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Districts responsible for migrant workers’ rights

Human Rights Commission
Media release
26 March, 2008

Rural districts responsible for migrant workers’ rights

Rural communities need to take seriously their responsibility to protect the rights of migrant workers, says the Race Relations Commissioner Joris de Bres.

He was speaking at the Timaru Ethnic Council Race Relations Day dinner Tuesday evening.

The Timaru district, like many rural areas has seen a substantial increase in migrant workers. The number of work permits for migrant workers for 13 low wage sectors in New Zealand has jumped tenfold in the past five years.

This week more than 15,000 seasonal workers are in the Hawke’s Bay, Marlborough needs 3000 workers for the pruning season and the Bay of Plenty’s kiwifruit growers will need 8600 seasonal workers, with at least 3500 recruited directly from overseas. Southland and South Canterbury increasingly rely on migrant workers for the dairy and fishing industries.

Mr de Bres said, “Pastoral care for these workers presents particular challenges. A recent report of an Ashburton farmer saying she had banned three Romanian farm workers from speaking their own language at work is a breach of the New Zealand Bill of Rights Act, however well intentioned in terms of encouraging them to learn English.”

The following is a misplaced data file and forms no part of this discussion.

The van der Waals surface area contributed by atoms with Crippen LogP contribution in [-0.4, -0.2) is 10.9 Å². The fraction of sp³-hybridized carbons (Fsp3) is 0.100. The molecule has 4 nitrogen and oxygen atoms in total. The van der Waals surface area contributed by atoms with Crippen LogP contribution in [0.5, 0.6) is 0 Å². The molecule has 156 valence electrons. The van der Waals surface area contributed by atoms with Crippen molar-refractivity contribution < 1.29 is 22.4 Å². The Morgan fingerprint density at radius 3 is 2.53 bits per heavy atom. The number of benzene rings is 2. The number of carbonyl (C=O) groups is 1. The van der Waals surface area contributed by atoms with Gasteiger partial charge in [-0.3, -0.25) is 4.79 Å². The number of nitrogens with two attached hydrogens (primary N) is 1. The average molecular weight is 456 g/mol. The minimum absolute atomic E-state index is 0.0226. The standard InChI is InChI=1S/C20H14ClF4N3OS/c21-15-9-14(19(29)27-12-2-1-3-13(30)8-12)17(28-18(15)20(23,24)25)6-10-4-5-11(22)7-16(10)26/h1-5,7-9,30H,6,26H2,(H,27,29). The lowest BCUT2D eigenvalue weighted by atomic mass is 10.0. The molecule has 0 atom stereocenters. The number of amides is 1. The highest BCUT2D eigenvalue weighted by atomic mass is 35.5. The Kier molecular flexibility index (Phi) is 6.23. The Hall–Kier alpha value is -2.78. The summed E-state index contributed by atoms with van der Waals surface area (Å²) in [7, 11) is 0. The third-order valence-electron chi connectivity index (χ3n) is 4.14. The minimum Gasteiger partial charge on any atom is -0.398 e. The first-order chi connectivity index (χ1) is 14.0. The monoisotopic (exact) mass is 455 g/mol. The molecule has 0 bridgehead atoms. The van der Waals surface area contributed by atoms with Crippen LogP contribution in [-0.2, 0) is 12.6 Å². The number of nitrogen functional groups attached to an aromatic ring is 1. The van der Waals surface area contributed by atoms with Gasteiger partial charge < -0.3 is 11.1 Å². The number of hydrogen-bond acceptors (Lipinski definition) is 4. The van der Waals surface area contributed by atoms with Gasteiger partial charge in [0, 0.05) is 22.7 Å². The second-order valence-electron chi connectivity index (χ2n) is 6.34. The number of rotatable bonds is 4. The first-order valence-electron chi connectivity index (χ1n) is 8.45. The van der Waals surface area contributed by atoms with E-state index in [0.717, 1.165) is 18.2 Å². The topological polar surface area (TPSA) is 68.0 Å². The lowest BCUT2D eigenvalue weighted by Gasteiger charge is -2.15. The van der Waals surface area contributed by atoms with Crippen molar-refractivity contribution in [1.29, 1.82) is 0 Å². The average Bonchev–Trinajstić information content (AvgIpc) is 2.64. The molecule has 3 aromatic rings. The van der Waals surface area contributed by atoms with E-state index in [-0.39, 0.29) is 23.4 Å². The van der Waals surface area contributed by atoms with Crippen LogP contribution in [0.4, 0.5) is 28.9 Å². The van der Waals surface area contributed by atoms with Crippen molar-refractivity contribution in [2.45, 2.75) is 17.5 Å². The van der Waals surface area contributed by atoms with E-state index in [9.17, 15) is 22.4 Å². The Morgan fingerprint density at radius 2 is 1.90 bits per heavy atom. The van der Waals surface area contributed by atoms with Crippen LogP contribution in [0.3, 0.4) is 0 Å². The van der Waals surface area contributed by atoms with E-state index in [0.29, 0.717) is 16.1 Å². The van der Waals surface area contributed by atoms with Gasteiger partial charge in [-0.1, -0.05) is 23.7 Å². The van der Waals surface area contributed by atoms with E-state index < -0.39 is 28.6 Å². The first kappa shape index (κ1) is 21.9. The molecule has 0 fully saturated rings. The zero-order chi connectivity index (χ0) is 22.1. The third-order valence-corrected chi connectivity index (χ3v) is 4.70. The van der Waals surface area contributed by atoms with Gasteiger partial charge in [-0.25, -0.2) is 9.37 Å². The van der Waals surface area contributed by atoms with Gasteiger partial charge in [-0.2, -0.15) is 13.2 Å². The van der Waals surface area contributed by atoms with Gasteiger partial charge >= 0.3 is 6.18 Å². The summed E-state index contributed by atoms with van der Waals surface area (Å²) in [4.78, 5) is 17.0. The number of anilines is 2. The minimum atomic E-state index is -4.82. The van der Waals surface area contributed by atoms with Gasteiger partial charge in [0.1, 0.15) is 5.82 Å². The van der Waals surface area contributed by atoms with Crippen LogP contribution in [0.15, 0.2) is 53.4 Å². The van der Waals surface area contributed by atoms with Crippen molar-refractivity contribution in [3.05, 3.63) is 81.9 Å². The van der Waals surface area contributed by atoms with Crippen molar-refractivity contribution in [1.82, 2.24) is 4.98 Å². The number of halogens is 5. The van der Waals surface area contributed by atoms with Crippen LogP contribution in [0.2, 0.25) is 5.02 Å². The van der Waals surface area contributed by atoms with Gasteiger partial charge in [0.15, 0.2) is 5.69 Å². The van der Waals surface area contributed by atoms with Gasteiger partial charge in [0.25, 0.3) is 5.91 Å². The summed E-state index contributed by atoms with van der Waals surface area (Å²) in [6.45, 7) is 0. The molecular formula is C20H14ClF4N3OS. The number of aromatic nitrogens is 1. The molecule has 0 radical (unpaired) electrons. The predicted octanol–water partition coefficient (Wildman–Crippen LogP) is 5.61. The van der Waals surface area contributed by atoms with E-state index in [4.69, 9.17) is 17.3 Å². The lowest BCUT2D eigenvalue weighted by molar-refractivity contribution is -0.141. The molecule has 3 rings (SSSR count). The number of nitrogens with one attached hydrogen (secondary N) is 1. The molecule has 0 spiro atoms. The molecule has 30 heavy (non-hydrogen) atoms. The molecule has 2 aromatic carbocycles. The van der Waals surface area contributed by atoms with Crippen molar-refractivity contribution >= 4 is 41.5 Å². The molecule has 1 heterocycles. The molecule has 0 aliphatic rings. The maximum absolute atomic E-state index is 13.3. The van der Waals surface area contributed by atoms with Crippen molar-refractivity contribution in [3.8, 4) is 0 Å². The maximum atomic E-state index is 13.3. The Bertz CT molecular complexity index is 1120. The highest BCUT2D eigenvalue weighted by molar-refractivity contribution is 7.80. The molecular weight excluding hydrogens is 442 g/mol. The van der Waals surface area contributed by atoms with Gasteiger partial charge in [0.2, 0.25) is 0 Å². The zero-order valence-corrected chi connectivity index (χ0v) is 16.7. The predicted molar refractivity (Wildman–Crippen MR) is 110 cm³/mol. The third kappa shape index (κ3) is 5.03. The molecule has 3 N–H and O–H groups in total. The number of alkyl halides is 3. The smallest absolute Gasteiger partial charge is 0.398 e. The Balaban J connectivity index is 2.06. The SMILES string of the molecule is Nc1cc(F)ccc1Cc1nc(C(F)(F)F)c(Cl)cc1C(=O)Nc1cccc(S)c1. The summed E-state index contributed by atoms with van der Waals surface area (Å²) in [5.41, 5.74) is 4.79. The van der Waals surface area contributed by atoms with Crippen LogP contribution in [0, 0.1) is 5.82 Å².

He referred to a further incident reported in the New Zealand Herald of qualified Filipino nurses working in ‘slave labour’ conditions in Northland having incurred major debts to recruitment agents and being bonded to work for up to three years at low wages in rest homes.

He said, “It is both an employer and a community responsibility that these workers are looked after. We have learnt that people integrate into the community best when they are provided with a little help to settle, be it through social support or language teaching, as well as through recognition of their own language, culture and social contribution.”

Migrants who felt welcome would settle better and if they later left, they would tell others that they had been treated well during their sojourn. By respecting the human rights of migrant workers rural districts, lacking workers to sustain their economies, could be assured that such workers would be happy to live there and return.


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